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journal homepage: www.elsevier.com/locate/ijhmt

differential c-type Stirling engine using CFD

Wen-Lih Chen

Department of Aeronautics and Astronautics, National Cheng Kung University, No. 1, University Road, Tainan City 701, Taiwan, ROC

a r t i c l e i n f o a b s t r a c t

Article history: This study conducts a parametric investigation on a c-type low temperature differential Stirling engine

Received 21 March 2016 (LTDSE) using CFD. The effects on engine performance posed by four geometrical parameters namely

Received in revised form 3 October 2016 phase angle between power piston and displacer, gap width between displacer and displacer cylinder,

Accepted 2 November 2016

length of displacer, and length of power piston linkage bar, are systematically examined. One crucial

Available online 9 November 2016

advantage of using CFD is that temperature and velocity vector fields in engine space can be obtained,

allowing important physical processes to be studied in great detail. Then the physical mechanisms

Keywords:

through which a parameter affects engine performance can be identified. It is found that all four param-

LTDSE

CFD

eters are quite influential on engine performance despite that they are of little effect on the magnitude of

Parametric study engines compression ratio. Within the ranges of parameters examined here, they affect engine perfor-

mance by margins up to 32% on indicated power and 13% on efficiency. The results highlight the impor-

tance of every geometrical parameter on overall engine performance, and the information concluded in

this study is very useful for the design of a new LTDSE.

2016 Elsevier Ltd. All rights reserved.

The power and efficiency of a LTDSE is usually very low due to

Low temperature differential Stirling engines (LTDSEs) are a the low exergy of its heat source. Nevertheless, a few reports have

class of Stirling engines that utilize low temperature heat sources demonstrated some LTDSEs capability to generate Watt-level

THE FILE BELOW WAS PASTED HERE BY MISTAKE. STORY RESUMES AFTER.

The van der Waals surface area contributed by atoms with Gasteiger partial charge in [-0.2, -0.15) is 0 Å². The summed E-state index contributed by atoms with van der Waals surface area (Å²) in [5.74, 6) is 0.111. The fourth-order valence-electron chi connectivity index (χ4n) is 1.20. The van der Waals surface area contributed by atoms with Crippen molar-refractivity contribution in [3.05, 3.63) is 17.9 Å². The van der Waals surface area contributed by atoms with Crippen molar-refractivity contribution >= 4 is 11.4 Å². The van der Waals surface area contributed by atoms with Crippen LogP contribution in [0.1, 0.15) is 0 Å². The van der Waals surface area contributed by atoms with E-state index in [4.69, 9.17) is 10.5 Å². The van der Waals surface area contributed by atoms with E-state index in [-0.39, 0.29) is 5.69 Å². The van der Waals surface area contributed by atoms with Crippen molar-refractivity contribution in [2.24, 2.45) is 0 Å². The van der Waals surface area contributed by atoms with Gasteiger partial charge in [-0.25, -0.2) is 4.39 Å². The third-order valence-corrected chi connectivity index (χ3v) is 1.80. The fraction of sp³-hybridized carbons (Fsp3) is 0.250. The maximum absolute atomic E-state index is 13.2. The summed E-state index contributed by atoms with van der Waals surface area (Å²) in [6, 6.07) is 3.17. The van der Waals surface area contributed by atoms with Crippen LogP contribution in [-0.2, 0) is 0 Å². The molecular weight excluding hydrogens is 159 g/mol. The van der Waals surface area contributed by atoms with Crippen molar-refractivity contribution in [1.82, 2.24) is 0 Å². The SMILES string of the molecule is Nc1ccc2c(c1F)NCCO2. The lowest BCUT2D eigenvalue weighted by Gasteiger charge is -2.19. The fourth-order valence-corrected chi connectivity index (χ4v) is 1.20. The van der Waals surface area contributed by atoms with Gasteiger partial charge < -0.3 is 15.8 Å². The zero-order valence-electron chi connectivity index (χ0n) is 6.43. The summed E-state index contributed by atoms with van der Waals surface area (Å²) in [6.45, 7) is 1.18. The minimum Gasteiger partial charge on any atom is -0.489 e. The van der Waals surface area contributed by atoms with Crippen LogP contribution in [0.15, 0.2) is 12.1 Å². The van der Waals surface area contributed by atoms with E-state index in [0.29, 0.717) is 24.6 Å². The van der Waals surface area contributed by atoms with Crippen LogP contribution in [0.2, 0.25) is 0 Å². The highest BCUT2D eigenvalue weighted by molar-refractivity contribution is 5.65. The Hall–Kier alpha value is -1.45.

to operate. Although the criterion for the heat source temperature power. Kongtragool and Wongwises [1] constructed a four-power

of a LTDSE is not clearly defined, it is generally accepted that an piston solar c-type LTDSE which can generate 6.1 W of shaft

engine using a heat source below 100 C can be qualified as low power. Hoshino and Yoshihara [2] reported a b-type LTDSE using

temperature. The criterion of 100 C is set for a good reason. charged helium (0.5 MPa) as working gas, expansion space temper-

Water boils at 100 C under 1 atm. If the temperature of heat ature at 100 C, coolant temperature at 20 C, and engine speed of

source is limited below 100 C, energy within waste hot water 35 Hz, being able to produce 11.8 W of indicated power. Unfortu-

from many industrial processes that is now discharged into the nately, these LTDSEs are either very large or requiring elaborated

environment can be used as the heat source of a LTDSE. Using design to contain pressurized gas. Today, LTDSEs are generally

low-temperature heat sources is one of LTDSEs greatest advan- used only for their model value and have not yet been put into

tages because there are abundant cheap (or even free), readily practical use in a large scale. If the low-efficiency problem can be

available low temperature heat sources, including solar, geother- improved, the value of LTDSEs can be much more appreciated than

mal, biomass, industrial waste heat, etc. In addition, low- it is today. They will serve beyond the roles of toy or educational

temperature operation allows LTDSEs to acquire cheap construc- tools as they mostly do today. Therefore, much study is still

tion materials such as plastic. This together with their simple needed to improve LTDSEs performance before their full potential

design and construction largely reduce the manufacturing costs can be materialized.

and help the proliferation of LTDSEs. Therefore, when used in large Stirling engines can be broadly classified into a, b, and c types

quantity, LTDSEs have the potential to offset the greenhouse gas according to their configurations. Among them, the c type is the

emission from burning fossil fuel and ease some pressure on the most adopted type for LTDSEs. Kongtragool [3] concluded from

environment. Ironically, the great advantage of using low- his review study that the most appropriate type for LTDSEs should

be c-configuration, double-acting, and vertical positioning. Such

configuration would yield highest mechanical efficiency (least fric-